The designation of local historic districts has been a thorny issue in Philadelphia for the last decade. While many of the city’s neighborhoods are recognized as historic districts by the National Register of Historic Places, only a few are actually regulated and protected by the local register, whereby contributing structures are safeguarded from demolition. Society Hill, Rittenhouse-Fitler, Old City, and Spring Garden are all relatively large districts that were designated by the Philadelphia Historical Commission in the late 1990s and early 2000s. But a number of other proposed districts representing some of the city’s most distinctive and vulnerable historic architecture have been submitted to the City only to be tabled indefinitely. In fact, a few historic district nominations have been sitting in limbo for nearly 10 years.
On July 13th, the Historical Commission will vote on whether to designate the Wayne Junction and the Satterlee Heights historic districts, which make them only the second and third historic districts to be considered by the City since 2010. The nominations, written by the Historical Commission staff and local preservation activist Oscar Beisert, respectively, were both submitted in April 2018. Both district nominations comprise of only eight properties each.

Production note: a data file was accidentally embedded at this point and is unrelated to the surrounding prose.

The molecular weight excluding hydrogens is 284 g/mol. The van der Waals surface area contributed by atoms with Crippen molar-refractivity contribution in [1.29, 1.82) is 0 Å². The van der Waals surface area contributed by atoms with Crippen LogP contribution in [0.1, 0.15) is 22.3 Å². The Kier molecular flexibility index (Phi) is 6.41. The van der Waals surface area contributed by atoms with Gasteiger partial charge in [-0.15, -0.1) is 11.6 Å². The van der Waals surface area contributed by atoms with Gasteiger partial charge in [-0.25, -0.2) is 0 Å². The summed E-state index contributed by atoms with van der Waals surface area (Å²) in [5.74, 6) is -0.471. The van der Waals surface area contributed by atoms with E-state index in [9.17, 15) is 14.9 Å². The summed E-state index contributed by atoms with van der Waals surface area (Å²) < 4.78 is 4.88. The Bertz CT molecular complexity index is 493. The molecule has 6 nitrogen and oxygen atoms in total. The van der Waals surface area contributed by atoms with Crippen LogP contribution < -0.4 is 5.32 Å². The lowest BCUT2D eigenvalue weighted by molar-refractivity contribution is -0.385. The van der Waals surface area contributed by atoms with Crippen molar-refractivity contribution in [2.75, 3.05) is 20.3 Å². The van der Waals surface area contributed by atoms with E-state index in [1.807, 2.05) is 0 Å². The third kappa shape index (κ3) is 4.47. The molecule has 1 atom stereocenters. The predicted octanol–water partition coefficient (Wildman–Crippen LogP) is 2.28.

Satterlee Heights encompasses eight residential properties within Spruce Hill along the south side of Osage Avenue between 43rd and 44th Streets. If approved, it would be the second “mini-district” designated within Spruce Hill. Another eight property district, dubbed “420 Row” was designated last year.
The proposed Wayne Junction district consists of a collection of large-scale industrial buildings and coincides serendipitously with a development push from Ken Weinstein, president of PhillyOfficeRetail who has purchased a number of neighboring properties in the area. Weinstein plans to create a mixed-use transit-centric community around SEPTA’s Wayne Junction Station with apartments, offices, and retail. The project will likely take advantage of historic preservation tax credits to rehabilitate many of the historic properties. One of Weinstein’s purchases, an 1839 brick warehouse that was home of the former Blaisdell Paper Pencil Company at 137-45 Berkley Street, falls within the proposed district’s boundaries.
The scale, uniform architectural style, and concise narrative of both nominations seem to align with a trend in the type of districts that the Historical Commission is willing and able to consider: cohesive collections of buildings that demonstrate a clear architectural or historical theme and are extremely geographically compact. Movement on these two districts seems to confirm that the City is committed to the “mini-district” approach going forward.